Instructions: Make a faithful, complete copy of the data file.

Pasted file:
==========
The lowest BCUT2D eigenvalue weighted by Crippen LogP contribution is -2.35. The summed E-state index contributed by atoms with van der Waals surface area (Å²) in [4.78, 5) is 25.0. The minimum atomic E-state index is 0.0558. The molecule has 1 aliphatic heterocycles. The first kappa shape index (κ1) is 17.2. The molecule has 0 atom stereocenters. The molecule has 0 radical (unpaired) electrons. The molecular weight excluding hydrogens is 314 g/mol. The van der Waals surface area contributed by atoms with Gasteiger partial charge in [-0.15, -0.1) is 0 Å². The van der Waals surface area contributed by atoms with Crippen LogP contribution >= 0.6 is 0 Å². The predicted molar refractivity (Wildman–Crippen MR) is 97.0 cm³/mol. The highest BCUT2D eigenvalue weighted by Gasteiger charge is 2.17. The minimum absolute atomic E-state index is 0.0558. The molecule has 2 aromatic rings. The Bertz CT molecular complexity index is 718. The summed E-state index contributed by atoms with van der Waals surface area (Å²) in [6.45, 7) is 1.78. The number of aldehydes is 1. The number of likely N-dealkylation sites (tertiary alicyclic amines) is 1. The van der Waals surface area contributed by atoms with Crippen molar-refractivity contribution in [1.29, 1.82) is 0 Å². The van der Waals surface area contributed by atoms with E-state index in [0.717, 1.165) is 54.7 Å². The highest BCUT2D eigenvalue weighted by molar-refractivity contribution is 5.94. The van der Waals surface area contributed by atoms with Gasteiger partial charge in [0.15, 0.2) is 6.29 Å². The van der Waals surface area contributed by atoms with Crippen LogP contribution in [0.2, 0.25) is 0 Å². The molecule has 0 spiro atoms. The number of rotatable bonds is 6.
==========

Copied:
The lowest BCUT2D eigenvalue weighted by Crippen LogP contribution is -2.35. The summed E-state index contributed by atoms with van der Waals surface area (Å²) in [4.78, 5) is 25.0. The minimum atomic E-state index is 0.0558. The molecule has 1 aliphatic heterocycles. The first kappa shape index (κ1) is 17.2. The molecule has 0 atom stereocenters. The molecule has 0 radical (unpaired) electrons. The molecular weight excluding hydrogens is 314 g/mol. The van der Waals surface area contributed by atoms with Gasteiger partial charge in [-0.15, -0.1) is 0 Å². The van der Waals surface area contributed by atoms with Crippen LogP contribution >= 0.6 is 0 Å². The predicted molar refractivity (Wildman–Crippen MR) is 97.0 cm³/mol. The highest BCUT2D eigenvalue weighted by Gasteiger charge is 2.17. The minimum absolute atomic E-state index is 0.0558. The molecule has 2 aromatic rings. The Bertz CT molecular complexity index is 718. The summed E-state index contributed by atoms with van der Waals surface area (Å²) in [6.45, 7) is 1.78. The number of aldehydes is 1. The number of likely N-dealkylation sites (tertiary alicyclic amines) is 1. The van der Waals surface area contributed by atoms with Crippen molar-refractivity contribution in [1.29, 1.82) is 0 Å². The van der Waals surface area contributed by atoms with E-state index in [0.717, 1.165) is 54.7 Å². The highest BCUT2D eigenvalue weighted by molar-refractivity contribution is 5.94. The van der Waals surface area contributed by atoms with Gasteiger partial charge in [0.15, 0.2) is 6.29 Å². The van der Waals surface area contributed by atoms with Crippen LogP contribution in [0.2, 0.25) is 0 Å². The molecule has 0 spiro atoms. The number of rotatable bonds is 6.